Lurking below the IT headline generating buzz of Apps and social media and smart phones is a core change racing in parallel with its sometimes perceived more glamorous cousins.
The very way computers and computing itself, works, has changed. The change is, literally, multicore.
Until quite recently, most computer devices have been a single core. Over the past 50 years there’s been huge improvements in these processor’s performance and scalability. Software for such single processors has been written sequentially - that is, one step after another. But packing ever more into smaller and smaller bundles results in ever more heat generation – and with it the need to keep computers cool.
There’s also only so much calculating that’s able to be carried out when you’re essentially trying to funnel the results through one core.
However, “serial computing is dead, and the parallel computing revolution has begun based on a multicore architecture,” says Nicolas Erdody. “This offers virtually unlimited processing power without the heat and size constraints of its single core ancestor,” says the Oamaru-based technology and business adviser (Erdody Consulting).
Multicores (more than one processor) became mainstream in early 2006, and brought with it a fundamental shift by the software development community. Erdody says early adopters of what he calls ‘Parallelism’ discovered heavy costs associated with attempting to retrofit existing single core languages and approaches to multicores. Parallelism allows problems to be divided into parts that are solved simultaneously (see a wikipedia explanation here)
“The move to parallel computing is too important to get wrong,” he says. “It needs to be done right the first time, or you will be doomed to do it over and over again.”
At the same time, doing nothing is not an option. Erdody says ageing legacy systems will need to be adapted to the new parallelism paradigm.
“The leap in power is enabling the development of revolutionary software in all areas and industries,” he says. “Applications that were unthinkable only a few years ago are becoming a reality, and it is a topic that affects every computer programmer on the planet.”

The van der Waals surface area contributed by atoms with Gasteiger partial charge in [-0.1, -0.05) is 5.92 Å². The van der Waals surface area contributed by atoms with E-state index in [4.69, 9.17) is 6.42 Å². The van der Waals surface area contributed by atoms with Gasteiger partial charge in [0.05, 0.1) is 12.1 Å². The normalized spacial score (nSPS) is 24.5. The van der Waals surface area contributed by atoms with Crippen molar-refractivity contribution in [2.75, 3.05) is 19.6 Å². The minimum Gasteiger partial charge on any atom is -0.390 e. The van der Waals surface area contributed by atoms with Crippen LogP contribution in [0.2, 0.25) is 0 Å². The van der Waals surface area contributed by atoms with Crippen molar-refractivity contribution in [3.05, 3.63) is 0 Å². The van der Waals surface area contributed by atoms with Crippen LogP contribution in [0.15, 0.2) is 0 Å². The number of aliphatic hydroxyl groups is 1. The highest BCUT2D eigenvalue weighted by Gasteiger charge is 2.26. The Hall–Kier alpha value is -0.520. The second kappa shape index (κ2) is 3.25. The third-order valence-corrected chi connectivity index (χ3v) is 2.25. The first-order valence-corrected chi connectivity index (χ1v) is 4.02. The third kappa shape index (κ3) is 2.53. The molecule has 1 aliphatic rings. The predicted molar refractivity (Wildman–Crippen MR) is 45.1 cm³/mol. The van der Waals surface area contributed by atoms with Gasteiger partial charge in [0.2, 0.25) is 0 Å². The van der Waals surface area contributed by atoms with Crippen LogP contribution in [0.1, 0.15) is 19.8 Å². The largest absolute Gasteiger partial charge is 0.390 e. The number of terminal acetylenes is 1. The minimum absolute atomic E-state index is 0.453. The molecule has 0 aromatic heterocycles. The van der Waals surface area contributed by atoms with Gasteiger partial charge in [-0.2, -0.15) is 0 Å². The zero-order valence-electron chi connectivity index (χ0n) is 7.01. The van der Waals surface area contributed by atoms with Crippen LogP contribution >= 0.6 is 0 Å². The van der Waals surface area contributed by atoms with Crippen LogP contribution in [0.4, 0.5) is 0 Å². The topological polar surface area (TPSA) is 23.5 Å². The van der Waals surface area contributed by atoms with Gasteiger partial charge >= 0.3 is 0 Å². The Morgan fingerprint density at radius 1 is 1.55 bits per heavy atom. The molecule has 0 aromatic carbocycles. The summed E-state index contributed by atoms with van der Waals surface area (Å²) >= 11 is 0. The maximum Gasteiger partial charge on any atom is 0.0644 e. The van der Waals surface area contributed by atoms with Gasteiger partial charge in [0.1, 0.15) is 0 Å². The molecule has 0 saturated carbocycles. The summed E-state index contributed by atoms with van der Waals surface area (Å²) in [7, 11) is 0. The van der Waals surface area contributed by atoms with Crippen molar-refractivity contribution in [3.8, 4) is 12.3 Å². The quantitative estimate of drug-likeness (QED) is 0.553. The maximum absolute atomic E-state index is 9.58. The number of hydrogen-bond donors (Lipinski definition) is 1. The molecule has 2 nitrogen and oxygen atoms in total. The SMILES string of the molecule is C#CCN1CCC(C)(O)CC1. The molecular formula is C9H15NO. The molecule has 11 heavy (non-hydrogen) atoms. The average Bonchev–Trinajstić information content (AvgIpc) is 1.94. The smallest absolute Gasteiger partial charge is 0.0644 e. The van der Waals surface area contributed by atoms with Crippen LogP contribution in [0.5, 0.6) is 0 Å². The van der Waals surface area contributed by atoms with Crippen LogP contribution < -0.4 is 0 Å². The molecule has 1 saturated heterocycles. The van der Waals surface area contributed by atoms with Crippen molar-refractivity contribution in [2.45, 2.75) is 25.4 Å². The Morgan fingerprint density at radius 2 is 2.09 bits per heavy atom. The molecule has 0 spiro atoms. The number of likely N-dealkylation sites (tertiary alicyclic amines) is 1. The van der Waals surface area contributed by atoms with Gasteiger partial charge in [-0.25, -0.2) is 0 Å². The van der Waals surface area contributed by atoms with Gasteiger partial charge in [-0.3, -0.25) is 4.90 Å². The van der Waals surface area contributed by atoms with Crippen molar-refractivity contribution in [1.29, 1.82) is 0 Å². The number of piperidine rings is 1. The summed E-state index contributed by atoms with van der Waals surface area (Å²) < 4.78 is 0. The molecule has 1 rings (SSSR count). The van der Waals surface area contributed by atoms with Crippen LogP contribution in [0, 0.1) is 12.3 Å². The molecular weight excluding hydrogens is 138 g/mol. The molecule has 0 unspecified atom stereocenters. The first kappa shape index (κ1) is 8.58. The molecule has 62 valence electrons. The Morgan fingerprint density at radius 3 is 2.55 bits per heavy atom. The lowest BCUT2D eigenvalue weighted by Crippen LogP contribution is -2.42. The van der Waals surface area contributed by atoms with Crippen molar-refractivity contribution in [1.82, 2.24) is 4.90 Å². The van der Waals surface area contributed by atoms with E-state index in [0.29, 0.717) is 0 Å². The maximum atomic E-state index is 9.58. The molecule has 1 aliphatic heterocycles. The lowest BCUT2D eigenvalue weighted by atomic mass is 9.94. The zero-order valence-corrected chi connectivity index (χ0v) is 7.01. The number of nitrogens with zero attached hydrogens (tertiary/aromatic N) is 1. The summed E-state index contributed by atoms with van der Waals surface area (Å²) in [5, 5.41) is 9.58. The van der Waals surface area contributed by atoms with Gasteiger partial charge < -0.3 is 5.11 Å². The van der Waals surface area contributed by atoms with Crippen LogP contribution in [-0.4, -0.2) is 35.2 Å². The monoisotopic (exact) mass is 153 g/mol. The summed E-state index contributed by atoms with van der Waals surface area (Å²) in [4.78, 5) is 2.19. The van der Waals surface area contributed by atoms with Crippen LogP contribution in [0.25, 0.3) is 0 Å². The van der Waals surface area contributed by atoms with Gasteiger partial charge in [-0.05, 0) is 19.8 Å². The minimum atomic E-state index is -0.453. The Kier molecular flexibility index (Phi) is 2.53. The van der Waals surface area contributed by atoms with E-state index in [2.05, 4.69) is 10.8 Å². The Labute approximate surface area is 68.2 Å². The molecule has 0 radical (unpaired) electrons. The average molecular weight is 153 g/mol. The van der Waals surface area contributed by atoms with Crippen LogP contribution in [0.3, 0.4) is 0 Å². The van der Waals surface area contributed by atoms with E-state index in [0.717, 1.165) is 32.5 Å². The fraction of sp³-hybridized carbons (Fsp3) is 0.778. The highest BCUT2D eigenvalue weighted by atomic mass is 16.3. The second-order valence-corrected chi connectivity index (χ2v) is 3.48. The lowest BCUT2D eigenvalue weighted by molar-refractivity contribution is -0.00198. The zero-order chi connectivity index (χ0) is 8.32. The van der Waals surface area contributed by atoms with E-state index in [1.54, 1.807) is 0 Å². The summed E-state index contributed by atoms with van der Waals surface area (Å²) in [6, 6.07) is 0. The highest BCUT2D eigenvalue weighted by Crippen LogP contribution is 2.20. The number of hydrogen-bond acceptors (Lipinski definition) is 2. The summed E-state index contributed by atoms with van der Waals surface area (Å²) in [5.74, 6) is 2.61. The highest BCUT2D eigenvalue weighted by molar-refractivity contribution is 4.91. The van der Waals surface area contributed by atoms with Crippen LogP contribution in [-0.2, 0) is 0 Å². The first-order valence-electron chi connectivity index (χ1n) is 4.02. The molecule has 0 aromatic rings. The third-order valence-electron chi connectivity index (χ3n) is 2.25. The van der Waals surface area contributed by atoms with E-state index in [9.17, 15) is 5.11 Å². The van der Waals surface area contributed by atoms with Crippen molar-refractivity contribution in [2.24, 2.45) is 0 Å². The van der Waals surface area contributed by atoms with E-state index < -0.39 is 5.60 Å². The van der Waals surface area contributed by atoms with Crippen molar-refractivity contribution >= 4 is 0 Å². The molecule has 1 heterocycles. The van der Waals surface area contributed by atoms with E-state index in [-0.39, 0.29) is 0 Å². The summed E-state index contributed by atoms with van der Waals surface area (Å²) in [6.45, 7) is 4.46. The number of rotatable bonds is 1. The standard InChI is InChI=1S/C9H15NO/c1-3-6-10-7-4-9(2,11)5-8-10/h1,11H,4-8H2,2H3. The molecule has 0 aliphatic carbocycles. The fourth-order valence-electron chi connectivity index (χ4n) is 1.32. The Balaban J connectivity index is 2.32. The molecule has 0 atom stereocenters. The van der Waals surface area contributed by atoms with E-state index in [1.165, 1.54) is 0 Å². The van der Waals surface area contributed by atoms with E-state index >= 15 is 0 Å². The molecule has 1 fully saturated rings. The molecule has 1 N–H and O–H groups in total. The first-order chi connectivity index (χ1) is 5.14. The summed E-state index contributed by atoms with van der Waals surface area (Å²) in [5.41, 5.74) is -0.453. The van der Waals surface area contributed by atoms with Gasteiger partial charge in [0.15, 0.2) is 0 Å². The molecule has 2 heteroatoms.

For those able and willing to embrace the changes that are required, combined with developments in big data, the cloud and the Internet, the potential rewards are massive he says.
It is part of the reason that Erdody is one of the organisers behind Multicore World 2012, one of the first forums in the world bringing together multiple stakeholders to address parallel programming, its implications and applications. It is being held in Wellington’s Town Hall on March 27 & 28, with more information and registration available here.
“Anybody who is a programmer or interested in the wider fields of where computing is heading, should attend,” he says. “Multicore World is a conference for IT decision takers, being software leaders as well as senior managers looking to dramatically improve their organisations' performances. It should particularly be of interest for innovators in all areas, being economy, science or medicine”
Among the speakers and invitees are Intel’s director of software, and its senior research scientist for OpenCL. The CSIRO’s senior software scientist who is the project leader for the Square Kilometer Array is another speaker, as are Weta Digital CTO and GreenButton’s CEO.
USA and New Zealand investors, and senior executives and technical leaders from both countries will be in attendance in what Erdody describes as a unique opportunity to discuss the convergence of business and technology.
“We, New Zealand, has an opportunity to build a centre of excellence in multicore software and parallel computing from this country,” he says. “The infrastructure is in place to allow us to do it - what it requires is a vision to develop along these lines.”
McW 2012 will trigger a discussion about the present and future of the IT industry he says. Changes will occur whether or not people are aware of it, and “given that every company is becoming a software company, you need to know what is happening right now and how it will affect you and your company,” Erdody says.
A comparison could be a change in a car’s performance from having a single engine, to power plant situated at every wheel. Under such a scenario, the car’s exterior, its look, may remain the same.
It’s performance, and what it is capable of, totally change however.
Likewise, the engines of how our increasingly ubiquitous computing devices operate is the non-glamourous side of things.
But, understanding the mechanics drives the development of what is possible, where things can go.
Out of sight, but not necessarily out of mind, McW 2012 promises to be one of those seminal events, where New Zealand has the potential to be at the front rather than at the rear of the pack.